"Being Involved in Events is Being in Water" is one of the "master metaphors" used in language (including English). See the Master Metaphor List, page 41. The metaphor of a human entering a body of water for getting involved in an activity informs a number of idioms: "getting your feet wet", "diving in", "take the plunge", and of course "wading".
Since "wading" is the initial stage of a slow, careful process of being in water, in reference to technology, it would refer to the initial stages of being involved in some technology. Someone "wading in to digital photography" would be reading about the subject, maybe buying their first camera. As opposed to "diving in" or "taking the plunge", "wading" is a more careful, cautious way of going from not being in water to being in water. Or in the case of technology, "wading" is a careful, cautious way to go from not being involved in it to being involved in it.
You often find metaphorical uses of "wading" accompanied by other metaphorical water references:
That means it's also too early to wield genetic engineering for good but that hasn't stopped scientists from wading into ethically dubious waters by trying.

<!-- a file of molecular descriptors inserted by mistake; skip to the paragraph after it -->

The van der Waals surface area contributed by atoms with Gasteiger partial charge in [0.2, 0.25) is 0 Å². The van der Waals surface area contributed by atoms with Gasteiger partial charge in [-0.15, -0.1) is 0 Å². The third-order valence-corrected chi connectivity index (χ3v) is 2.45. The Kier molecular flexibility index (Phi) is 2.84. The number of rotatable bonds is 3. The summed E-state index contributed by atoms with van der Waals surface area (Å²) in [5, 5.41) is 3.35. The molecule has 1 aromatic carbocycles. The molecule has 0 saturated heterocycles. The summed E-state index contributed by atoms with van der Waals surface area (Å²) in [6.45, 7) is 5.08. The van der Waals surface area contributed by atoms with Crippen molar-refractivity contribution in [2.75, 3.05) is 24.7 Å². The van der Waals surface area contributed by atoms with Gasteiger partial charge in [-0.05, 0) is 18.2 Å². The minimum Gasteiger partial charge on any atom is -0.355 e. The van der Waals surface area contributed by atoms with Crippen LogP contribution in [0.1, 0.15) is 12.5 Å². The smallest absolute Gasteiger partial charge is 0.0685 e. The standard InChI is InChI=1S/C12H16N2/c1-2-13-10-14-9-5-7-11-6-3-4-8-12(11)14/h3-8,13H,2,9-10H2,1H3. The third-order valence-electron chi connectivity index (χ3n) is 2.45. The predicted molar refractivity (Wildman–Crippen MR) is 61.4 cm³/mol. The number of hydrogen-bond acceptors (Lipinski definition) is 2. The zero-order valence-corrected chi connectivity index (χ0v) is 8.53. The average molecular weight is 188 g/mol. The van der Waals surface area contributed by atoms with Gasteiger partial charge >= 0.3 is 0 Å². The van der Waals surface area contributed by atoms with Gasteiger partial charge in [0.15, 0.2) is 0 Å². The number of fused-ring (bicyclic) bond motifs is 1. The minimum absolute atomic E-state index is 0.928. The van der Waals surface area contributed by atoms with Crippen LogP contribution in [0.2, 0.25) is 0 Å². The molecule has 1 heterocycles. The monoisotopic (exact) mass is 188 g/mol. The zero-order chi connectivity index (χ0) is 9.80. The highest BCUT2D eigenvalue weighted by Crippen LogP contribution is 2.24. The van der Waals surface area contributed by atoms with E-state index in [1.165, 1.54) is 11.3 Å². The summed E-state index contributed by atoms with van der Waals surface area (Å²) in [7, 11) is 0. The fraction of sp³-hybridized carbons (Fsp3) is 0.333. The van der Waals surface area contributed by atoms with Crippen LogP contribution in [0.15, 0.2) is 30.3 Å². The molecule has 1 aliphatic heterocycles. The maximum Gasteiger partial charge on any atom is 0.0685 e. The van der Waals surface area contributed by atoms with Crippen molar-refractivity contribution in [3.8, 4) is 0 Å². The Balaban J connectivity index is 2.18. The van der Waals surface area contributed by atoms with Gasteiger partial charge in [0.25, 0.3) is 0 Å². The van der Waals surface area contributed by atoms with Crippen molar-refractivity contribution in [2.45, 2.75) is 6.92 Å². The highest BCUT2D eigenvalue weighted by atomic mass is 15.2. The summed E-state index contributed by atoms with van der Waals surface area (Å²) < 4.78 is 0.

— Popular Science, "Can Genetic Engineering Create Killers?", 2015
Note the metaphorical use of "waters" referring to scientific research to coordinate with the metaphorical use of "wading".
Last December, Israeli President Reuven Rivlin visited Eli, wading through a sea of eager young men to a packed hall.
— Christian Science Monitor, "In Israel’s army, more officers are now religious. What that means." 2015
Note the metaphorical use of "sea" referring to a mass of people to coordinate with the metaphorical use of "wading"
Sorting through the types of wheat and flour to find the most nutritious or flavorful -- or the best to use for a specific purpose -- requires wading into a deep gene pool.
— Mother Earth News, "Types of Wheat: What to Grow and How to Use It", 2014
Note the metaphorical use of "pool" referring to a collection of genes to coordinate with the metaphorical use of "wading"